Potential threats of the exotic apple snail Pomacea insularum to aquatic ecosystems in Georgia and Florida
Robertson, Shelley Marie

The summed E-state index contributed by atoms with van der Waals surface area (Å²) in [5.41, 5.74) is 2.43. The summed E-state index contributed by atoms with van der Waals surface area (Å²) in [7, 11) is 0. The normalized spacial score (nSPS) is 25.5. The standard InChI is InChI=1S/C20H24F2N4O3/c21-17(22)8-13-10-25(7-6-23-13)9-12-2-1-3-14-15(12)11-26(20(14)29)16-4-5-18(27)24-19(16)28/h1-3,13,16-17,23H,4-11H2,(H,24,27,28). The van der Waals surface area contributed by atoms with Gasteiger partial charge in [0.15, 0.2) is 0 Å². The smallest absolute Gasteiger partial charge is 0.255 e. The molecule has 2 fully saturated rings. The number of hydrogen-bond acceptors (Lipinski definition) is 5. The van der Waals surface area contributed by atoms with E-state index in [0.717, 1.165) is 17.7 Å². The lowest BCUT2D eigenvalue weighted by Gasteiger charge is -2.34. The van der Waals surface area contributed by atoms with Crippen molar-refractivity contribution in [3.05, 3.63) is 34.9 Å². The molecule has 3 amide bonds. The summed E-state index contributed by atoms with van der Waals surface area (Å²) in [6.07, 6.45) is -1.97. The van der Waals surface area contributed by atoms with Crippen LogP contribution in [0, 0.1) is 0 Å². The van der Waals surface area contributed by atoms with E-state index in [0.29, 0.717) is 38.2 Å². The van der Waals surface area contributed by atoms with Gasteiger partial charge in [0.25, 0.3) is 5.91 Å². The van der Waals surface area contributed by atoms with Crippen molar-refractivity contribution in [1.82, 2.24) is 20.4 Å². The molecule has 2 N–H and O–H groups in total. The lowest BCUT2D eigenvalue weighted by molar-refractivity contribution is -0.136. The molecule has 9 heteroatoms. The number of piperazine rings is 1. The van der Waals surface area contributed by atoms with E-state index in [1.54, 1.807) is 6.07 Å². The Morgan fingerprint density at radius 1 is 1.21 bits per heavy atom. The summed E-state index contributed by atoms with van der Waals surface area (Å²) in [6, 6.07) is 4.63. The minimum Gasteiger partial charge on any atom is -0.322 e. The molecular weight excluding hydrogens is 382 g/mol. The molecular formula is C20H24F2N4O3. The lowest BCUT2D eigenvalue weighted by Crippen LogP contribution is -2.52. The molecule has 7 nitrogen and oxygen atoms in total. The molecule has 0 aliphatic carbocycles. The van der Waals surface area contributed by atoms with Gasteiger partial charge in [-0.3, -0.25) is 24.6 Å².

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The Island apple snail, Pomacea insularum is a freshwater gastropod in the family Ampullaridae. It was introduced into the United States via the aquarium trade approximately 30 years ago and now has established reproducing populations in at least seven southeastern states. It is a highly invasive species with high rates of reproduction and consumption of native aquatic vegetation. A survey of reported Georgia populations confirmed that there are at least ten individual occurrences of exotic apple snails in the state, and that they have not reached their equilibrium distribution. We also investigated the ability of P. insularum to harbor a cyanotoxin that may be detrimental to its avian predator in Florida, the endangered Florida snail kite (Rostrhamus sociabilis). The invasive P. insularum transferred the undescribed cyanotoxin associated with Avian Vacuolar Myelinopathy to domestic chickens in a laboratory feeding study.